Those that know me (if only from these blogs) will not be surprised that my favourite clue was 6dn Internationals including English goalies? (6) with goalies being the misprint for goolies to give TESTES. I also liked 24dn We British stand for one in a winding sheet? More like a bog roll made of paper (7) — WE + B + BIER with bog becoming big. One of the trickier clues was 5dn Old call for help, upending half of Arabian wine (7) giving OMAYYAD — wine for line and O + MAYDAY with the second half inverted!

Eventually, we had the wrong letters (once a wrong correct letter was corrected) giving: She that in wisdom never was so frail. Othello. The fourth of its fifth parts now made sense since most Shakespearean plays have five Acts, each with three Scenes. This was needed since the extract is not in the ODQ. Scanning the relevant scene soon revealed the next line as “To change the cod’s head for the salmon’s tail”.

Thus three Cs in the grid had to change to Ns, one being in the bottom row to enable HANDKERCHIEF to be completed. Except that would need an N changing to a C, so that and another got swapped as well.

The extra words in the clues gave Colour three characters and dropped cloth connecting them. Well the handkerchief was obviously the dropped cloth, and a quick check of the grid revealed IAGO in row 4. So that was one character in the play, and having changed the Cs and Ns, there were CASSIO in row 3 and DESDEMONA in row 7. It appears that a handkerchief plays an important, but no doubt metaphoric, role in the relationship between the three.

Thanks, JFD.

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Listener No 4631, Seconds Out: A Setter’s Blog by Stick Insect

Posted by Listen With Others on 22 November 2020

Thanks to all those who’ve sent comments on this puzzle, which are much appreciated. A few wondered if it had been inspired by a famous NY Times puzzle where either Clinton or Bob Dole was entered depending on the 1996 election result. The answer is no, as I was shamefully ignorant of its existence. It’s a clever bit of construction so I’m glad to have been alerted to it. By a strange coincidence it was the inspiration for the previous week’s Listener. If you haven’t already seen it, Twin’s setter’s blog on this site provides a link: well worth a look. [This blog does as well now. Ed.]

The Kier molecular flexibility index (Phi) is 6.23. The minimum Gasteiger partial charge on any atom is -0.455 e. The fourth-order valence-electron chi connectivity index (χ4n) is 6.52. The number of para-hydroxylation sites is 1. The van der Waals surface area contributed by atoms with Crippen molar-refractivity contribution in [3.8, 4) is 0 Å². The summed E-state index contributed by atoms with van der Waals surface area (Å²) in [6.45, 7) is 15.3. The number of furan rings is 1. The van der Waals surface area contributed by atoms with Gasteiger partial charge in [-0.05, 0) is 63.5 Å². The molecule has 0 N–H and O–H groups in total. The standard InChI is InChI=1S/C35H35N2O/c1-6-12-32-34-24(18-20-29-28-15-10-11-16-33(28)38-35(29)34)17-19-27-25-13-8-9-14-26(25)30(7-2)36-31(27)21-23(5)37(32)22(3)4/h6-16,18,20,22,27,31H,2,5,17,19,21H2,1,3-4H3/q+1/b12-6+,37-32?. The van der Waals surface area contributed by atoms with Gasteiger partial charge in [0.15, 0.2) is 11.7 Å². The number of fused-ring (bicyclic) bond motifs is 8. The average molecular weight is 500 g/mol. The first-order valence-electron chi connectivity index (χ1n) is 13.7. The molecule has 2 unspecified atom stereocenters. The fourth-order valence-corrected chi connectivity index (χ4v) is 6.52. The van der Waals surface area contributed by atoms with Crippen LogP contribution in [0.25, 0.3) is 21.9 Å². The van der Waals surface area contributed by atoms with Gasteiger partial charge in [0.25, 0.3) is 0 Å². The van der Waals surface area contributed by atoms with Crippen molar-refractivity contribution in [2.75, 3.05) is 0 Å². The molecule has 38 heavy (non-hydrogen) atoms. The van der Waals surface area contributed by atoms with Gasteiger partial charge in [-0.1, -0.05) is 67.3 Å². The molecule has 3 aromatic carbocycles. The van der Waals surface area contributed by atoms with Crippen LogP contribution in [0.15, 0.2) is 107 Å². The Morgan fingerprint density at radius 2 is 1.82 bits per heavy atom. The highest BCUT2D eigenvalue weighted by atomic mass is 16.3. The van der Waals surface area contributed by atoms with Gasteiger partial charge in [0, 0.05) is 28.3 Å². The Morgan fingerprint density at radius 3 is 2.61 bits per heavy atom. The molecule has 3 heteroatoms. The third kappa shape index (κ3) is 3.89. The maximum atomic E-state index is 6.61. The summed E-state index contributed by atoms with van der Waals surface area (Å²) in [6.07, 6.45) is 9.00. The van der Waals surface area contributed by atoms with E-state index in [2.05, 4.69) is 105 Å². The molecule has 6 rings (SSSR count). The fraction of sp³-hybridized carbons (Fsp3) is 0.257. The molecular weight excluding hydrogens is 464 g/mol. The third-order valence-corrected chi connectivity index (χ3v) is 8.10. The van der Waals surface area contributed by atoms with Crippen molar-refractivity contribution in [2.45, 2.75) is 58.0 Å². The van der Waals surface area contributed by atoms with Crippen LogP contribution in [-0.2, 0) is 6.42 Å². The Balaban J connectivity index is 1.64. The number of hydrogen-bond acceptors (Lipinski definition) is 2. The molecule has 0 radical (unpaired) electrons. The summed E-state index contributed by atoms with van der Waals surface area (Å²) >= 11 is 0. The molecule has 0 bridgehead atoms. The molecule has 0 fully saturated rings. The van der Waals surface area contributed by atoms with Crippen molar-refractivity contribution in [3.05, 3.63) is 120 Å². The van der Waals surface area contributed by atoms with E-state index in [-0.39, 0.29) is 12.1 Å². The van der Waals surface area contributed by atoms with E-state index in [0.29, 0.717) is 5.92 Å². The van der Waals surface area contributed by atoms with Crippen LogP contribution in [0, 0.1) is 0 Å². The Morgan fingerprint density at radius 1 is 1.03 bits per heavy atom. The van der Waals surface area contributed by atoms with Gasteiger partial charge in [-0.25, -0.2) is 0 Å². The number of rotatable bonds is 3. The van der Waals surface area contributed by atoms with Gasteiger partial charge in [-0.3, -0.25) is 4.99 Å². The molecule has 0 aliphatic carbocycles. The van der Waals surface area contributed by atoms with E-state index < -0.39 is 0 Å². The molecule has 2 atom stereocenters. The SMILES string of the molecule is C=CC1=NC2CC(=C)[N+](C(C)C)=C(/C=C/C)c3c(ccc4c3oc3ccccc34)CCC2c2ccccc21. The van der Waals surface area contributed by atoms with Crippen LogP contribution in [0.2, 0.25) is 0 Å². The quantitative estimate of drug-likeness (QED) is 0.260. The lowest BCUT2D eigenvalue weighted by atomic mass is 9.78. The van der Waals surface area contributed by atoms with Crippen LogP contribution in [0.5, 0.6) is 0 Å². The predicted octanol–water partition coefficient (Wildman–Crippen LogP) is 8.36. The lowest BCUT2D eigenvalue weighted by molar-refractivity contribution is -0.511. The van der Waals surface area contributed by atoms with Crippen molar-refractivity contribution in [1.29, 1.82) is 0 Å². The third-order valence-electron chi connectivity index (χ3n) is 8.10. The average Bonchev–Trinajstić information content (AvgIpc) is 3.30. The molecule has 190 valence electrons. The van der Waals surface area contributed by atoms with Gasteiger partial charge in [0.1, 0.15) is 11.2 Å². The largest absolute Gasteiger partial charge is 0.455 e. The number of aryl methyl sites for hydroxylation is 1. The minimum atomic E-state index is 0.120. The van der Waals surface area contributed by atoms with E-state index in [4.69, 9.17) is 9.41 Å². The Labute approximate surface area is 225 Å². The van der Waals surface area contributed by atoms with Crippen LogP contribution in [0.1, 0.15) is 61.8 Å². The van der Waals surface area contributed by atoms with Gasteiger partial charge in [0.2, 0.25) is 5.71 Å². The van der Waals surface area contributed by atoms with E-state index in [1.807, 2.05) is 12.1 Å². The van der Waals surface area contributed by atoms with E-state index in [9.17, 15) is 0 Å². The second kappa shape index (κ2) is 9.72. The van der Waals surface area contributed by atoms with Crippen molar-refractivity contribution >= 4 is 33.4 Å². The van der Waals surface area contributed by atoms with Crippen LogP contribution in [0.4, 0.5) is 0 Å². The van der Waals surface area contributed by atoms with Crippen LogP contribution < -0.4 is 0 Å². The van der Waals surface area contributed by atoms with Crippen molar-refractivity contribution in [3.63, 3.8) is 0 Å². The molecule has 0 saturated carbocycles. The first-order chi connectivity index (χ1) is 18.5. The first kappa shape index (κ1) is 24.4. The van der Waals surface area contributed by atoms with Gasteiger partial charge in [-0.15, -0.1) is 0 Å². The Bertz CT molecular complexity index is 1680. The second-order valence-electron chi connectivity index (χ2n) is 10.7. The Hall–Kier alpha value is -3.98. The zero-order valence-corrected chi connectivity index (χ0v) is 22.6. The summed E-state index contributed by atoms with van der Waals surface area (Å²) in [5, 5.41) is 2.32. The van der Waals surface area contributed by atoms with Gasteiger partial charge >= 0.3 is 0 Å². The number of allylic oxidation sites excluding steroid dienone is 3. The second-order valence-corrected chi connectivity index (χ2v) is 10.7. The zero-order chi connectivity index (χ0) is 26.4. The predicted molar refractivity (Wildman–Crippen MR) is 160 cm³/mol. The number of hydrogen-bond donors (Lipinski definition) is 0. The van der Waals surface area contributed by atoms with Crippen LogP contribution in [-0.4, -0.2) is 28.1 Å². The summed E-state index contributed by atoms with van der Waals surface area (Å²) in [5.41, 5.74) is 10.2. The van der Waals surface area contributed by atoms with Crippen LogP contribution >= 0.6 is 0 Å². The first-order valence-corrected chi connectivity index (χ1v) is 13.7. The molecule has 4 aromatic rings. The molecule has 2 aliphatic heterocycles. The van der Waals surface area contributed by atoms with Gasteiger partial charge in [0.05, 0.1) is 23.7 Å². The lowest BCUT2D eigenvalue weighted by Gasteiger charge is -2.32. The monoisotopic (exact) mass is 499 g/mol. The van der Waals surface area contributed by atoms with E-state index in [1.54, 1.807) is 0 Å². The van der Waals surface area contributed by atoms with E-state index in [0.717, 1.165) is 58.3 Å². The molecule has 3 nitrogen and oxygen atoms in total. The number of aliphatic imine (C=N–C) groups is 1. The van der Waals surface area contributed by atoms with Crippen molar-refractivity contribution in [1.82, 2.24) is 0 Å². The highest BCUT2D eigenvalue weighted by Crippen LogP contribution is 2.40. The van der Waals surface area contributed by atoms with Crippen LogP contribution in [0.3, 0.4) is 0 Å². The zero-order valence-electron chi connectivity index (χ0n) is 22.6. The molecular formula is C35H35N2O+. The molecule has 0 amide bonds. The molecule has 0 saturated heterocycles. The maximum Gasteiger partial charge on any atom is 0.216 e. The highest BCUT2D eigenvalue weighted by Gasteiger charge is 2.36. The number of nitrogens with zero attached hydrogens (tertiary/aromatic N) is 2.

This puzzle actually started from an idea in early 2016 when I thought a crossword based around the quotation “History is written by the victors” might work with the idea of losers being replaced by winners. US presidential elections seemed a good fit as it would be readily easy for solvers to check and looking at the list of losing candidates also provided a good number of real word surnames which could be clued without immediately making the theme obvious. Having got that far, I then actually bothered to check sourcing for the quotation and discovered, as with many “quotes”, that there’s no firm view on either wording or author and it doesn’t appear in the usual reliable sources. So it didn’t seem like it could be a fair theme to use and I shelved the idea.

I came across my notes for the above earlier this year while doing some sorting out – it was in the first couple of weeks of the first UK lockdown, so that may have been the impetus for the sorting. It was just about the point that Joe Biden had secured the nomination in practical terms, though not quite officially. The fact that the two main candidates would have the same number of letters immediately struck me as giving potential for either to be the final stage in a puzzle and I set to work to produce a grid using that as the centrepiece with the other winners I’d previously identified arranged around them. The symmetrical shape was serendipitous but strangely satisfying.

Of course, less than seven months from submission to publication is unusual for The Listener but I thought Biden’s relatively recently becoming the nominee gave me some excuse, so I sent it off requesting October 31 for publication and asking for the editors’ indulgence, which they were kind enough to give.

Naively, I hadn’t actually considered the possibility there might not be an agreed result in time for solvers to send entries, but as November got closer that clearly seemed to be a strong possibility. I mailed the editors, who had already considered that and come up with the “one’s best guess if necessary” addition to the preamble, which hopefully gave solvers enough flexibility, particularly those overseas with postal deadlines which meant submitting early.

Some have asked whether solvers “voted” more for Biden or Trump. I don’t have the numbers, so that will have to wait for the publication of the statistics next year However, based on the comments I’ve seen, Biden would have no trouble winning the Listener Solvers’ Electoral College.

As mentioned above, it’s great to get feedback on the puzzle and particularly helpful to know which clues worked well and which not so much, so thanks to all those who’ve done that. Overall, the favourite clue was to COX – a very nice &lit, for which the credit entirely belongs to Roger Phillips as it was one he rewrote. My thanks finally to both editors for their improvements and to John Green for his diligent analysis of entries and curation of feedback.

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L4631: ‘Seconds Out’ by Stick Insect

Posted by Encota on 20 November 2020

Fun! But am I tempting fate?

[update] Re-editing this 2 weeks later and I think I’ve got the middle row right. Maybe …

Cheers all,

Tim / Encota